ESPN's YouTube Channels Are Going Dark (UPDATE)

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ESPN’s YouTube channels are going private tonight, victims of a change in the way YouTube operates because of its new subscription service, YouTube Red.

People first began to notice something was amiss when the Grantland Network and Grantland podcast pages went dark earlier tonight, instead greeting visitors with this message: “This channel has no content.” When Richard Deitsch asked a question about it on Twitter, a Grantland senior editor pointed him at this landing page on Grantland’s website, containing links to Grantland’s videos.


All of those links were published today, and they feature the videos in ESPN’s video player, not YouTube’s. (Incidentally, Grantland’s decision to post their content to YouTube instead of ESPN’s video player has always been a source of contention between the affinity site and Bristol.)

Yesterday YouTube introduced YouTube Red. For $10 a month customers will be able to access original content YouTube is developing, as well as exclusive shows from longtime YouTube stars like Pewdiepie. They will also get videos ad free, and be able to save videos offline.


When asked about, uh, content creators being unhappy with YouTube Red’s terms by our sister site Gizmodo, a YouTube spokesperson gave the following statement, which explains in general terms what is happening with ESPN’s channels:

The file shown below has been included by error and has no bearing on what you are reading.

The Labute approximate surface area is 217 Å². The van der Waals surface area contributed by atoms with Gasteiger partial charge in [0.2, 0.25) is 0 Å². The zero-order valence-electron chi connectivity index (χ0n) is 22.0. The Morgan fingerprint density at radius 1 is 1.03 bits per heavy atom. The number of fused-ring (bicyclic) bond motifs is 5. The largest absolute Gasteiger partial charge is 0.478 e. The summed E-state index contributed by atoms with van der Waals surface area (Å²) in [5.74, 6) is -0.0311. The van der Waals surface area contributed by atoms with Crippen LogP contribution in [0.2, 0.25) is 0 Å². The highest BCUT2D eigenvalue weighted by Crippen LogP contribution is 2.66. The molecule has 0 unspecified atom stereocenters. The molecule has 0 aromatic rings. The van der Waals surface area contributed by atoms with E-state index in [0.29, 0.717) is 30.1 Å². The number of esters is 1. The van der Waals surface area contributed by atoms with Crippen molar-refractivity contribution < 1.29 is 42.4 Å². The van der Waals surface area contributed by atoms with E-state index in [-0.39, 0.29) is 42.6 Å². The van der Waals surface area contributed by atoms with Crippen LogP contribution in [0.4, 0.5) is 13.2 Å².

“Today, the overwhelming majority of our partners, representing nearly 99-percent of the content watched on YouTube, have signed up. Videos of partners who don’t update their terms will be made private, but we remain committed to working closely with these partners with the goal of bringing them on board.”


Basically, YouTube wants all video creators who make money on their videos (like ESPN) to be a part of YouTube Red. Those who cannot agree to terms with YouTube will see their videos made private in the U.S.—unviewable to almost everybody using YouTube.

Of ESPN’s 13 YouTube “featured” channels, two of them (Nacion ESPN and X Games) are still in operation, while the other 11 are not. It’s unclear why only some channels are up and others aren’t, and whether it was YouTube or ESPN that made them private, but you can expect to see all of ESPN’s YouTube channels go private until ESPN becomes a part of YouTube Red, which might take awhile.


According to a YouTube spokesperson, ESPN’s parent company Disney has signed an agreement to be a part of the new subscription service, but ESPN is not currently included in that due to rights and legal issues. Presumably ESPN’s numerous rights deals with sports leagues somehow prevent them from joining.

An ESPN spokesperson vigorously and persistently declined to comment. A Disney spokesperson didn’t respond to an email requesting comment.


Disclosure: Gawker Media is a partner with YouTube Red.

This post has been updated to reflect information given by a YouTube spokesperson after publication.


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